Somehow I mistook this to be "Betsy Ross" when I used to live in the area.

From here on, it's all downhill and the pond is on the right.

05 June 2013


Happy National Running Day!  This is the day all runners are supposed to, well, run.  NYRR, the biggest race org of New York City, has many events listed at http://www.nyrr.org/races-and-events/2013/national-running-day .  By now it may be too late for most of those events, but you still can catch the second race of the Al Goldstein Summer Series, presented by Jack Rabbit Sports and timed by NYCRuns, capably staffed by PPTC volunteers.  In case you don't know, Mr. Goldstein served as president of Prospect Park Track Club from 1990 to 1996, http://pptc.org/paul-suskind-interviewed-past-pptc-president-al-goldstein-and-roque-pizarro .  I had the honor of meeting Mr. Goldstein himself two weeks ago.  For my run this morning, I spelled out his name in 2 hours and 25 minutes, over a distance of almost 14 km.  The A is wider than necessary, the two L's were not made the same way, and the T's horizontal stroke is not wide enough, but it's still a very recognizable name.

I'll volunteer at the race as sweeper, riding on the bike at the end of the pack to make sure everyone gets to the finish line safely.  Maybe I'll see you there!  Again, Happy Running!

Al Goldstein, PPTC President from 1990 to 1996
Ladies and gentlemen, Mr. Al Goldstein.

01 June 2013


Social media is not all bad.  Sure there are people who misuse it and post all kinds of junk for their "friends" to see, but there are other good uses for it.  For example, the ilovetorun May Challenge, which is a month-long event hosted by ilovetorun.org.  The challenge was to run at least one mile a day for the entire month of May AND do some before sunrise.  Make it more interesting by taking photos of the places you run and share with all participants.  It's just a fun thing to do.  I know some people actually got up before sunrise to run but I myself never did that.  It's just too much of a rush to go run before sunrise then get back in time to drag my son out of bed.  I also didn't run every single day but I only missed two.  Those two days I was active anyway, not like I sat on the couch and caught some TV series marathon.  I did not always share photos of the places that I ran to, although I made some fancy phrases via gwriting, people's names mostly, and made some friends in the process.  I took too many photos to post here, but below are my favorites.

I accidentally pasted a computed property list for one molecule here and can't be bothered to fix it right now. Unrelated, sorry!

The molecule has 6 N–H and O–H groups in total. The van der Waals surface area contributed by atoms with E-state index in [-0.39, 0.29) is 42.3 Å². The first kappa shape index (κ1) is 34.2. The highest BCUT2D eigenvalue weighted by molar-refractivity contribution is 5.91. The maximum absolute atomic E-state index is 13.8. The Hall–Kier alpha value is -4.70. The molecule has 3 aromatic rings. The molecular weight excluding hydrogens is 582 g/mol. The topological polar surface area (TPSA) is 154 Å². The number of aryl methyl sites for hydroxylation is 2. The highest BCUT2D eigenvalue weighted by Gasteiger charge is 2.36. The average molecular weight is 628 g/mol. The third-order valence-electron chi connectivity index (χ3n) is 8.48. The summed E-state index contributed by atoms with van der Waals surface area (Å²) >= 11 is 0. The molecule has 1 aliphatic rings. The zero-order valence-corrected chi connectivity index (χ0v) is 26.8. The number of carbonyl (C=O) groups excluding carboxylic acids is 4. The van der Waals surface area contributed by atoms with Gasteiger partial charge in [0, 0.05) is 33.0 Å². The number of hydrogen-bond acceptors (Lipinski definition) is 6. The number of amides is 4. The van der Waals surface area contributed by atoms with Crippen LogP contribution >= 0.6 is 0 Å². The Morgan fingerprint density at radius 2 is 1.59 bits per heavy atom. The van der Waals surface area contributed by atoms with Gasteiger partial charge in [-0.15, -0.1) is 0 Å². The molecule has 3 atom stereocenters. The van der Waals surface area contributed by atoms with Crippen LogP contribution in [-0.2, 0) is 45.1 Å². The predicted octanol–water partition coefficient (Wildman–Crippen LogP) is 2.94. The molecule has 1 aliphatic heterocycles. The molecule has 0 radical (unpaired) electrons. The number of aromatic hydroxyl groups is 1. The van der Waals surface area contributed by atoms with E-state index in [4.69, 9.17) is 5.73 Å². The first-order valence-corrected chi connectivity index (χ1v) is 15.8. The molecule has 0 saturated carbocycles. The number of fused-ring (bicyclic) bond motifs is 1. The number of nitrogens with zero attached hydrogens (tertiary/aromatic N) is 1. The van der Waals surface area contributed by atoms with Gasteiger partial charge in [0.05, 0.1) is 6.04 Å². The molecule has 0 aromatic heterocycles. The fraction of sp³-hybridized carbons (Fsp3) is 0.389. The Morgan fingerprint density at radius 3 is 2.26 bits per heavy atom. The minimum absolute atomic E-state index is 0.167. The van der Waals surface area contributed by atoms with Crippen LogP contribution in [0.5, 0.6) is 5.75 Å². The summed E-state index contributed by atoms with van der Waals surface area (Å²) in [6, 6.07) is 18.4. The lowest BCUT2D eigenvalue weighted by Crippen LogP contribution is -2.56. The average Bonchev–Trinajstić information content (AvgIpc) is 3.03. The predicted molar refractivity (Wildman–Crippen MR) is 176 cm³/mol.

I finally got to visit the recently opened 103rd Street Bridge, which connects Manhattan's East River Esplanade to Wards Island.

Brooklyn Bridge as seen from a hill in Brooklyn Bridge Park.

Canarsie Pier, near the Rockaway Parkway exit of the Belt Parkway.

Erasmus Hall High School, or rather the building that once hosted the school.  The building is now home for four smaller schools after Erasmus was closed down for poor performance.  Barbara Streissand and Neil Diamond attended Erasmus in their younger days.

Verrazano Bridge, with Staten Island on the far side.

Williamsburg Bridge as seen from East River Park.